Lives Clapham, London
Life and career The eldest of four, she enjoyed a happy childhood
in Edinburgh, where her father ran the family meat distribution business.
Studied English literature at St Andrew's University, where she also became
involved in maritime archeology. She was a founder member of Starfish
Enterprises, an elite group of technical divers which specialises in locating
and diving deep wrecks. With them, she has dived many of the major wrecks,
including the Lusitania and, last year, the Britannic. There, she became
the deepest ever female wreck diver when she scootered alongside the immense
bow at 118m. Other diving achievements include last year's pioneering
dive on the Affray, a British submarine that lies at 80m in the English
Channel. After moving to London, she started working for an international
firm specialising in 'executive search', thus enabling her to add the
word, 'head-hunter' to an already exotic CV. Her boyfriend is Chris Hutchison,
another member of the Starfish team.
Passions Wrecks, skiing, walking
- 'I'd like to do all the Monroes, [in Scotland] but it's difficult finding
the time'. An avid reader, her favourite writer is Jane Austen.
What prompted you to take up diving?
I've always enjoyed swimming, and had a lot of fun as a youngster snorkelling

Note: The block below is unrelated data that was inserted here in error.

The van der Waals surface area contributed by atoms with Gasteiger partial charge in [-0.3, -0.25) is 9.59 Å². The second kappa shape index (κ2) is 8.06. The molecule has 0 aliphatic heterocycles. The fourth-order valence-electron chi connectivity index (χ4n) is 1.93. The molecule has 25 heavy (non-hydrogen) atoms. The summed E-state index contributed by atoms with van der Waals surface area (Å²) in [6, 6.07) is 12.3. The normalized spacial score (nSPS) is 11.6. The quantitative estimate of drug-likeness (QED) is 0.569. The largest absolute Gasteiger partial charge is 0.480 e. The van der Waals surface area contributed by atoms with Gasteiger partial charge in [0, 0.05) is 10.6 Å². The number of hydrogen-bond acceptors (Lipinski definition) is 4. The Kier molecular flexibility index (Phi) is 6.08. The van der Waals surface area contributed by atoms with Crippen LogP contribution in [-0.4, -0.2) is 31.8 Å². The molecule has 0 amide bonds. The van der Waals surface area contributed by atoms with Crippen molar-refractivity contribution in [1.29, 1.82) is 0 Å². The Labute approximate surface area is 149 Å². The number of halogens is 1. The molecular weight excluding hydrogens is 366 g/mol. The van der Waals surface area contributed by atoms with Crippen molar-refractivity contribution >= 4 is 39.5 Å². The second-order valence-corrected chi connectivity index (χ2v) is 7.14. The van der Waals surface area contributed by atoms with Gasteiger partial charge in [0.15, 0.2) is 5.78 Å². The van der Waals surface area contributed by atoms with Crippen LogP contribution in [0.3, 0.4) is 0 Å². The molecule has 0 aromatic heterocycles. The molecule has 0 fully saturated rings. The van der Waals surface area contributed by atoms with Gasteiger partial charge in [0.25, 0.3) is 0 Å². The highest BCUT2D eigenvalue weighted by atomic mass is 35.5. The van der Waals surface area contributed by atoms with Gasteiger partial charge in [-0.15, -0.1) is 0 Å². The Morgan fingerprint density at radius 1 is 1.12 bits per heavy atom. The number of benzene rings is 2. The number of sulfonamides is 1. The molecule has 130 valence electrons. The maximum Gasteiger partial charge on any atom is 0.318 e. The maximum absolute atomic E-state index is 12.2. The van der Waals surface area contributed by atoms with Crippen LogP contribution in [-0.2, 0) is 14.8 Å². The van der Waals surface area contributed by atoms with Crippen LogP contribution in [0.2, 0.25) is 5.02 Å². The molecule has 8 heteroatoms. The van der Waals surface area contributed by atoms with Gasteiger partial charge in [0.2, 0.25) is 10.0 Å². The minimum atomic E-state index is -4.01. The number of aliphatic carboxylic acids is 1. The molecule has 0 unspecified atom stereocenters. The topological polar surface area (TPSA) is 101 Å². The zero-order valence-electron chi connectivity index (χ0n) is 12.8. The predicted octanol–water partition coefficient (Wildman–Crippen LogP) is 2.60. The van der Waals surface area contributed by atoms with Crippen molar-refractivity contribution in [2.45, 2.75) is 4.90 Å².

around Scotland. Like a lot of people, I was raised watching Jacques Cousteau's
documentaries on the television, and he was a big influence. I was involved
with the swimming and life-saving scene, and diving was a natural progression.
Where did you train and when?
The BSAC club at St Andrew's University in 1983. It has always been a
very high-profile club, and its divers are real achievers. I finally came
to the decision to take the plunge one night after a lot of drinks with
my friend, Peter Tevendale, who used to work as a shellfish diver. He
now runs a pub in the Highlands. I was the worst novice of the group,
very slow in the pool. What's more, anything to do with with compressors
or steering boats still fills me with dread. I try to avoid them as much
as possible. Thankfully there were other women diving with St Andrew's
even then, because it was a university club, and there wasn't that old-fashioned
mentality that existed elsewhere. Although things have changed throughout
BSAC branches since then, there are still some die-hards who are happy
to have their wives stay at home when they go diving.
What are your qualifications?
BSAC Advanced and Club Instructor, IANTD Trimix, postgraduate diploma
in marine archeology. (I've got a degree in English literature as well
- does that count?)
How many dives have you done?
Certainly more than 2,000. I logged a lot of maritime archeology dives
around 1985 and '86, when I was a student. That dense phase of diving
has stood me in good stead, mainly because I had tasks to perform underwater.
It makes you think and focus on the job at hand, as well as your diving
kit and the other usual considerations.
What is your best diving experience?
Being the first diver to find the letters on the side of the Lusitania
in 1994. We knew the letters were quite big (each about 1ft high), and
where they should have been on the wreck, but it was very difficult to
make them out. We had to scrape away quite a bit of gunk. The Britannic
was a relatively easy dive, thanks to the excellent visibility in the
Kéa Channel. The depth record was just a case of good luck, being the
right woman in the right place. To see these huge liners is very satisfying
for me ... just to feel that you are the first to explore this thing,
like an early mountaineer conquering an unknown peak.